Do You Need a Campaign Manager to Help you get your Next Job?

The Campaign Team

I’ve been amused recently when I heard on the radio that the latest contenders for the position of Prime Minister, all have a ‘Campaign Team’ behind them.

And there’s me thinking that they do it all themselves!

Presumably they are advising on strategy, tactics and what to say and do – as well as act and behave (definitely good advice for one of the candidates!).

All of which led me to think about how other people get jobs, if they don’t have a campaign team behind them, and what value that could bring.

Then it struck me!

For my clients, I am that campaign team!  I’m the ‘secret support’ that no one knows about.

– I advise

– I motivate

– I give you ‘boot camp’ tough love

– I showcase your skills and talents

– I show you how to present yourself in the best possible terms

– I pull out your best bits, and minimise the rest

– I give you confidence to believe in yourself and your abilities

– I support you

– I lift you up and point you in the right direction

– I share my wisdom and knowledge with you

– I coach and mentor you to be the best version of yourself and secure that dream role

So, if all that has left you wondering whether you need a campaign manager, please don’t hesitate to get in touch.

Get all the advantages you can get, in this competitive world of job marketing, by hiring a one-woman campaign team!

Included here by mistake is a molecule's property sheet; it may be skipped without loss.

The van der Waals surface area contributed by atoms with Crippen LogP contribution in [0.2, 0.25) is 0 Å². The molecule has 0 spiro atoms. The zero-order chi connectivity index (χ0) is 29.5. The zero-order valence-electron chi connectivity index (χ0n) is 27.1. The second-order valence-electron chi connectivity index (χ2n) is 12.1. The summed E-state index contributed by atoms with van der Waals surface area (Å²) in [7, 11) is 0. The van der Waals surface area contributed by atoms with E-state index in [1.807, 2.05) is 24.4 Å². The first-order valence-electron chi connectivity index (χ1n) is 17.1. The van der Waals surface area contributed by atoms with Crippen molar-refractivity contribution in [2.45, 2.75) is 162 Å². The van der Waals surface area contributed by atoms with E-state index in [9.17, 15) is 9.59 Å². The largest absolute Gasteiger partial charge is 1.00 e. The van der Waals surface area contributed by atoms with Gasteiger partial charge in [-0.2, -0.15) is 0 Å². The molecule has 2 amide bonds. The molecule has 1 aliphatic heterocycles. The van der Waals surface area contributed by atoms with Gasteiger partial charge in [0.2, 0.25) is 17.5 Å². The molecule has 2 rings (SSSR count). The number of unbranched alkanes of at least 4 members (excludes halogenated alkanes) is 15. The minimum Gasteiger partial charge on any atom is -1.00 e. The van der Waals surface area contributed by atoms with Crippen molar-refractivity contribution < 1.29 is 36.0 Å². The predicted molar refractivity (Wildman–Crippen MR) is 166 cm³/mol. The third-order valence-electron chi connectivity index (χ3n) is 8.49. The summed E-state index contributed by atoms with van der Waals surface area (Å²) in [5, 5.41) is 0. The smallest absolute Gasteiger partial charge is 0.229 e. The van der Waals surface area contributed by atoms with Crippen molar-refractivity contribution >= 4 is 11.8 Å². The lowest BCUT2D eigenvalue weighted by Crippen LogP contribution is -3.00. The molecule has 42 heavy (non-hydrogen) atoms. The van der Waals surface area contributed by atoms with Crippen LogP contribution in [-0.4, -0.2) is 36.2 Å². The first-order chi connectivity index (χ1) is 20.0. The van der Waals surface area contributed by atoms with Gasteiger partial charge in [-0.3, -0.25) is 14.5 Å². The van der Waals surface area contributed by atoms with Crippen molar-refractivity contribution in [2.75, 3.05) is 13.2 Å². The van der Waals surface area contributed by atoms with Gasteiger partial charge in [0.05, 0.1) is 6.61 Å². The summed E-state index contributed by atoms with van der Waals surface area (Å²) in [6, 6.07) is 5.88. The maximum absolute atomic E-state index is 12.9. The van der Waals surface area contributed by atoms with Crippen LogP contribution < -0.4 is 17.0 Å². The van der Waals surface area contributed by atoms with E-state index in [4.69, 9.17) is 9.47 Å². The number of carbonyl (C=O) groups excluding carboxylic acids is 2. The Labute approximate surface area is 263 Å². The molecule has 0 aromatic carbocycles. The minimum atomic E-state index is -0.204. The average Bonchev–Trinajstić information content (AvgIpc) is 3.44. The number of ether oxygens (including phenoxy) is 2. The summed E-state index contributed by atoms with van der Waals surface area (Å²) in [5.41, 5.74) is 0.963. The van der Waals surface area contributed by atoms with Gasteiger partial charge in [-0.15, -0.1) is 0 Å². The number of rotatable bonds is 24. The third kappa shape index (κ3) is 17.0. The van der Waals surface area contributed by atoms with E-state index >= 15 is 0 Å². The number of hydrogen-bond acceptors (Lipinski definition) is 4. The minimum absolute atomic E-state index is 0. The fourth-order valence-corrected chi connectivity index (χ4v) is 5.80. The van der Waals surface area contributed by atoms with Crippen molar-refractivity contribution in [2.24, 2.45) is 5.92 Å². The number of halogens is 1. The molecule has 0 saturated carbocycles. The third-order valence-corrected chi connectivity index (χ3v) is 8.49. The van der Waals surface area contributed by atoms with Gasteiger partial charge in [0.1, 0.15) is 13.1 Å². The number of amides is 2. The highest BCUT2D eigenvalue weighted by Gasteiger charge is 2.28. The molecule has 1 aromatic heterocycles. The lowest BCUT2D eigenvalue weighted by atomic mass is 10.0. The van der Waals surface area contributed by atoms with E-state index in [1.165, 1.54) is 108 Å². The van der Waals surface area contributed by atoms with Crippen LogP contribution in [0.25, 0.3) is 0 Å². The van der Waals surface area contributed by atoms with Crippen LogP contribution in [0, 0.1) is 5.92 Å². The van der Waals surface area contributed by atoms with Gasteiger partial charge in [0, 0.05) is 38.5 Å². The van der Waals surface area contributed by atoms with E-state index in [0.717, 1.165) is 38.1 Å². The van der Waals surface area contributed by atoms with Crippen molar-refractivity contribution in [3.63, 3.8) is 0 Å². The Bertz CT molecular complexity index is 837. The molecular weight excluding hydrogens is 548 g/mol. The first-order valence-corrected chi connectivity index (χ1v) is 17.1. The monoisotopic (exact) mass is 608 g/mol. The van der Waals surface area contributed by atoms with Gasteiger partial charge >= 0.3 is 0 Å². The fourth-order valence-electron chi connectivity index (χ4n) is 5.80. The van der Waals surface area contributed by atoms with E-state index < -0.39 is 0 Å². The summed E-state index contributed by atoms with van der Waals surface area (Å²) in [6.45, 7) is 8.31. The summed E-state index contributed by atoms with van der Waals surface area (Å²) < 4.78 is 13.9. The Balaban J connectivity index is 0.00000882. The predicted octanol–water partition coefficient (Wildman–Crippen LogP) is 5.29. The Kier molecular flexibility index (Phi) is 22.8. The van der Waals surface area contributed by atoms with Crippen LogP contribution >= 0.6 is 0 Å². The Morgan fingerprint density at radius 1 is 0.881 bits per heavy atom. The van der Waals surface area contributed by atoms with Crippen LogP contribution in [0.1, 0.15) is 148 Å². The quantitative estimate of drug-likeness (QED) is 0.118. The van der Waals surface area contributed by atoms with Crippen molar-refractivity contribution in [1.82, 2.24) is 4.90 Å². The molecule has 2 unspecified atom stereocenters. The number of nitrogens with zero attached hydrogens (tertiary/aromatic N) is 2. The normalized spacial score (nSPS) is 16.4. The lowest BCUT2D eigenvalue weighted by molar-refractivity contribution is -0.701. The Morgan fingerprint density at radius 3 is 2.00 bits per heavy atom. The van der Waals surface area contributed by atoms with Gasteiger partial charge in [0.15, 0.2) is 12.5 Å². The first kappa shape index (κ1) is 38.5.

5 Ways to Hit the Ground Running

Got a new job?  Then you need to hit the ground running …!

The first few weeks in a job can be daunting.  You want to make a good first impression and you have a deluge of information, facts, rules and people’s names to digest.  So get yourself ready to hit the ground running with these 7 easy tips.

1.  Notebook – get yourself a small notebook and take notes.  Write down names, instructions – anything vital so it stops you having to keep asking people over and over again!

2.  Watch, Listen & Learn – don’t point out flaws or better ways of doing things in your first couple of weeks!  Just makes notes (in your notebook) and suggest them when the time is right.  Some people don’t like change and won’t appreciate the new person trying to change things from day 1.  Surest way to make immediate enemies that one …

3.  Cultural Fit – learn how they like things done.  What do they like in writing?  In what format?  Who do you have to inform/copy in?  How do people like to be addressed?  Are Christian names acceptable or do they like the full Mr./Mrs. bit?  This is no time to be treading on toes, so get it right.

4.  Network – make time to get to know people.  Go over and introduce yourself.  Seize opportunities to visit other departments.  And when relationships develop, add them to your contacts on LinkedIn.  You might need them in the future!

5.  Show Willingness – start as you mean to go on.  Don’t become a jobs worth!  Be willing to go the extra mile for others (and ultimately yourself).  It builds your own self-esteem and confidence and helps others.

Enjoy your first few weeks!  It can seem hectic and you might feel like a fish out of water but things will soon become more familiar.  Promise.  🙂